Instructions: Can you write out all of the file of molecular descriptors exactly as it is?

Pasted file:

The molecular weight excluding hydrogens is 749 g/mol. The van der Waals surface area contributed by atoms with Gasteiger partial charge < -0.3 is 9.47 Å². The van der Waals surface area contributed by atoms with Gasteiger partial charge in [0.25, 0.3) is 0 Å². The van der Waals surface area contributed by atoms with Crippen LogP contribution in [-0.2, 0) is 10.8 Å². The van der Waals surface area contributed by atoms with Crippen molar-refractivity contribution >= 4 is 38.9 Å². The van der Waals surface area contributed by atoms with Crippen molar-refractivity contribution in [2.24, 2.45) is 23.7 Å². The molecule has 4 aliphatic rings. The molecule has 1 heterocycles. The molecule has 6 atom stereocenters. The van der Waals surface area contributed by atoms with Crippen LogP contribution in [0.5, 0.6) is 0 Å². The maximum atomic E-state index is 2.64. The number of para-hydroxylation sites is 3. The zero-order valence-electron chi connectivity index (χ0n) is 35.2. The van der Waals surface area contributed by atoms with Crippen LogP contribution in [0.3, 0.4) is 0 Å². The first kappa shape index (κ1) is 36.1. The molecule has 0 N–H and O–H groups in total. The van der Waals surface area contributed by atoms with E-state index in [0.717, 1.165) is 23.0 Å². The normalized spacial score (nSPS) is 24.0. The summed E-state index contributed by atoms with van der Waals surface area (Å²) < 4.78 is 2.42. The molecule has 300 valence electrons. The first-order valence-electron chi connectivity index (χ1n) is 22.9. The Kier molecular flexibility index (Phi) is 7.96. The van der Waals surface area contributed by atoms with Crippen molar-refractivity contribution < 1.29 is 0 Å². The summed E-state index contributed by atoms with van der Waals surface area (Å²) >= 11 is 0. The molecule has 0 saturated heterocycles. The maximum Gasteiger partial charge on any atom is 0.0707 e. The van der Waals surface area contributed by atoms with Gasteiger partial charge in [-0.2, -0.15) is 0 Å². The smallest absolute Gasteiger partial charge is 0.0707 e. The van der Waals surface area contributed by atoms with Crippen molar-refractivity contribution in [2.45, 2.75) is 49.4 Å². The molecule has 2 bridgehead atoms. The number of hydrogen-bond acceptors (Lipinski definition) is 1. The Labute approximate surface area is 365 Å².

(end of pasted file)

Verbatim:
The molecular weight excluding hydrogens is 749 g/mol. The van der Waals surface area contributed by atoms with Gasteiger partial charge < -0.3 is 9.47 Å². The van der Waals surface area contributed by atoms with Gasteiger partial charge in [0.25, 0.3) is 0 Å². The van der Waals surface area contributed by atoms with Crippen LogP contribution in [-0.2, 0) is 10.8 Å². The van der Waals surface area contributed by atoms with Crippen molar-refractivity contribution >= 4 is 38.9 Å². The van der Waals surface area contributed by atoms with Crippen molar-refractivity contribution in [2.24, 2.45) is 23.7 Å². The molecule has 4 aliphatic rings. The molecule has 1 heterocycles. The molecule has 6 atom stereocenters. The van der Waals surface area contributed by atoms with Crippen LogP contribution in [0.5, 0.6) is 0 Å². The maximum atomic E-state index is 2.64. The number of para-hydroxylation sites is 3. The zero-order valence-electron chi connectivity index (χ0n) is 35.2. The van der Waals surface area contributed by atoms with Crippen LogP contribution in [0.3, 0.4) is 0 Å². The first kappa shape index (κ1) is 36.1. The molecule has 0 N–H and O–H groups in total. The van der Waals surface area contributed by atoms with E-state index in [0.717, 1.165) is 23.0 Å². The normalized spacial score (nSPS) is 24.0. The summed E-state index contributed by atoms with van der Waals surface area (Å²) < 4.78 is 2.42. The molecule has 300 valence electrons. The first-order valence-electron chi connectivity index (χ1n) is 22.9. The Kier molecular flexibility index (Phi) is 7.96. The van der Waals surface area contributed by atoms with Crippen molar-refractivity contribution < 1.29 is 0 Å². The summed E-state index contributed by atoms with van der Waals surface area (Å²) >= 11 is 0. The molecule has 0 saturated heterocycles. The maximum Gasteiger partial charge on any atom is 0.0707 e. The van der Waals surface area contributed by atoms with Gasteiger partial charge in [-0.2, -0.15) is 0 Å². The smallest absolute Gasteiger partial charge is 0.0707 e. The van der Waals surface area contributed by atoms with Crippen molar-refractivity contribution in [2.45, 2.75) is 49.4 Å². The molecule has 2 bridgehead atoms. The number of hydrogen-bond acceptors (Lipinski definition) is 1. The Labute approximate surface area is 365 Å².